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Sapling age structure and growth series reveal a shift in recruitment dynamics of sugar maple and American beech over the last 40 years

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Northern hardwoods have undergone a marked change in their dynamics, with American beech (Fagus grandifolia Ehrh.) increasing in abundance relative to sugar maple ( Acer saccharum Marsh.). This study aims to better understand this sudden shift in recruitment dynamics. We performed an extensive analysis of the age structure, radial growth pattern, and release history on >700 saplings from 34 mature maple–beech stands of southern Quebec. We found (i) that the sapling age structures showed a progressive decrease in the establishment of maple relative to beech starting about 40 years ago, (ii) a change in the species growth hierarchy that started in the 1980s due to increasing radial growth of beech, (iii) that this growth trend is negligible for both maple and beech when we account for size and suppression status, and finally (iv) that the growth trend appears to be independent of present soil conditions. These results contrast with previous studies conducted at the adult stage that reported a growth decline for maple. We conclude that this change in recruitment dynamics is not related to growth, and consequently, further studies investigating this phenomenon should concentrate on establishment and survival.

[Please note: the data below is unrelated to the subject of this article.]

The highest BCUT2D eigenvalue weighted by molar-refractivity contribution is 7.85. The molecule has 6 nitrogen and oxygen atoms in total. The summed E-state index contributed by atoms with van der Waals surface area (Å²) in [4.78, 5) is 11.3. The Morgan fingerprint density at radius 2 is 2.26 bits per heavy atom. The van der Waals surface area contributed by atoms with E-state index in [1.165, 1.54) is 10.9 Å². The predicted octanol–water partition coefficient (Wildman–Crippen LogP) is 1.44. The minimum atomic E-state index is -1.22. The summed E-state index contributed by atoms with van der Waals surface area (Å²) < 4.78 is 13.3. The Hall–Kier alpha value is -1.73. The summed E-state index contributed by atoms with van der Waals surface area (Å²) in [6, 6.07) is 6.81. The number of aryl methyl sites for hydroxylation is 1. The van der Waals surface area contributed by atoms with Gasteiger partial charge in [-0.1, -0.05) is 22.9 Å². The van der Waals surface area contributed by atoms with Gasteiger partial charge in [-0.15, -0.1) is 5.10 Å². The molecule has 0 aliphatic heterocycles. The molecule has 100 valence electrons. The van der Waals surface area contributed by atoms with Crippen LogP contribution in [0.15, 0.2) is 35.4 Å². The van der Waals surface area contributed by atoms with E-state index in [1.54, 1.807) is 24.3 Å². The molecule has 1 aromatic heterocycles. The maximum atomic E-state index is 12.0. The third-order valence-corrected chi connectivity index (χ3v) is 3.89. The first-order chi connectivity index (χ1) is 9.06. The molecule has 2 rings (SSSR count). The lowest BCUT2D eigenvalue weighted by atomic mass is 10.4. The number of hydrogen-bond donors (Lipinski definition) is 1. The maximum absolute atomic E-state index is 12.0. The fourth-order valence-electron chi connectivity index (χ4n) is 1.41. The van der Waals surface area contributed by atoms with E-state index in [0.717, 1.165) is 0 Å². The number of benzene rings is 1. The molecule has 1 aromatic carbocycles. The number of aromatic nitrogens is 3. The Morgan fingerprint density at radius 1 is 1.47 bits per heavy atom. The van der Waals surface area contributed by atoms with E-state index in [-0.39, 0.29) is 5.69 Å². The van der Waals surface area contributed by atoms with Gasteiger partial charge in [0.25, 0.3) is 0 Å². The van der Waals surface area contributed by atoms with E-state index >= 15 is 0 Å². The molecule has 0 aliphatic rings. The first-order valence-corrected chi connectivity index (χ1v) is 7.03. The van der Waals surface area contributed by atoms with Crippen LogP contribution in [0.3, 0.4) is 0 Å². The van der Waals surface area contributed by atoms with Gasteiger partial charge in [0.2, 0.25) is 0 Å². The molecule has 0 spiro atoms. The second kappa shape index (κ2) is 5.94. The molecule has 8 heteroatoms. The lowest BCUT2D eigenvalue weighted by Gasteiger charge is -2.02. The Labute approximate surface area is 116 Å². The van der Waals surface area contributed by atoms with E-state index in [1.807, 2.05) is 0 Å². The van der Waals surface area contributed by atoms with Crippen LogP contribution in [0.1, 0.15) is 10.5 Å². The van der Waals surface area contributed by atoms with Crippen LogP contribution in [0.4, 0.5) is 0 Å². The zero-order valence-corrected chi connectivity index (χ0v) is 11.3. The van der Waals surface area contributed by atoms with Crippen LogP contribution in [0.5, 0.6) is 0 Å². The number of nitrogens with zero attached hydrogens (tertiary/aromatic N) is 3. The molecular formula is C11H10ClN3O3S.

Document Type: Research Article


Affiliations: 1: Département de biologie, chimie et géographique, Université du Québec à Rimouski, 300 Allée des Ursulines, Rimouski, QC G5L 3A1, Canada. 2: Centre d’étude de la forêt (CEF), Département des sciences biologiques, Université du Québec à Montréal, C.P. 8888, Succ. Centre-Ville, Montréal, QC H3C 3P8, Canada.

Publication date: 2011-04-08

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